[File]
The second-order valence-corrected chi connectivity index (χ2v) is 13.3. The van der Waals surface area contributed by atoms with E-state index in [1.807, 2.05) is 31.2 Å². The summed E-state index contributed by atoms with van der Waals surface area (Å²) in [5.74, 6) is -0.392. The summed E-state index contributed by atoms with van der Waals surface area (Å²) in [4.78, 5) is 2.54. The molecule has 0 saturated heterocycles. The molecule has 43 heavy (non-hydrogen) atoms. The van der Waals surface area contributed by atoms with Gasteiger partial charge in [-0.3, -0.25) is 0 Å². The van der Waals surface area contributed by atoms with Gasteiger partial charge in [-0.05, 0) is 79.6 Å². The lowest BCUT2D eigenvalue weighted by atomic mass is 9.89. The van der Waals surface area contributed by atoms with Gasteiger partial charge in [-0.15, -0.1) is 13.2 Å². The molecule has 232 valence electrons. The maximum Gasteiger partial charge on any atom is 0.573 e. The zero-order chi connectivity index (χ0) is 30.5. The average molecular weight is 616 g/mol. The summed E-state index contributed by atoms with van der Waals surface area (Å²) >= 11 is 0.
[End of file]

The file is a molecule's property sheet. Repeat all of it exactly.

The second-order valence-corrected chi connectivity index (χ2v) is 13.3. The van der Waals surface area contributed by atoms with E-state index in [1.807, 2.05) is 31.2 Å². The summed E-state index contributed by atoms with van der Waals surface area (Å²) in [5.74, 6) is -0.392. The summed E-state index contributed by atoms with van der Waals surface area (Å²) in [4.78, 5) is 2.54. The molecule has 0 saturated heterocycles. The molecule has 43 heavy (non-hydrogen) atoms. The van der Waals surface area contributed by atoms with Gasteiger partial charge in [-0.3, -0.25) is 0 Å². The van der Waals surface area contributed by atoms with Gasteiger partial charge in [-0.05, 0) is 79.6 Å². The lowest BCUT2D eigenvalue weighted by atomic mass is 9.89. The van der Waals surface area contributed by atoms with Gasteiger partial charge in [-0.15, -0.1) is 13.2 Å². The molecule has 232 valence electrons. The maximum Gasteiger partial charge on any atom is 0.573 e. The zero-order chi connectivity index (χ0) is 30.5. The average molecular weight is 616 g/mol. The summed E-state index contributed by atoms with van der Waals surface area (Å²) >= 11 is 0.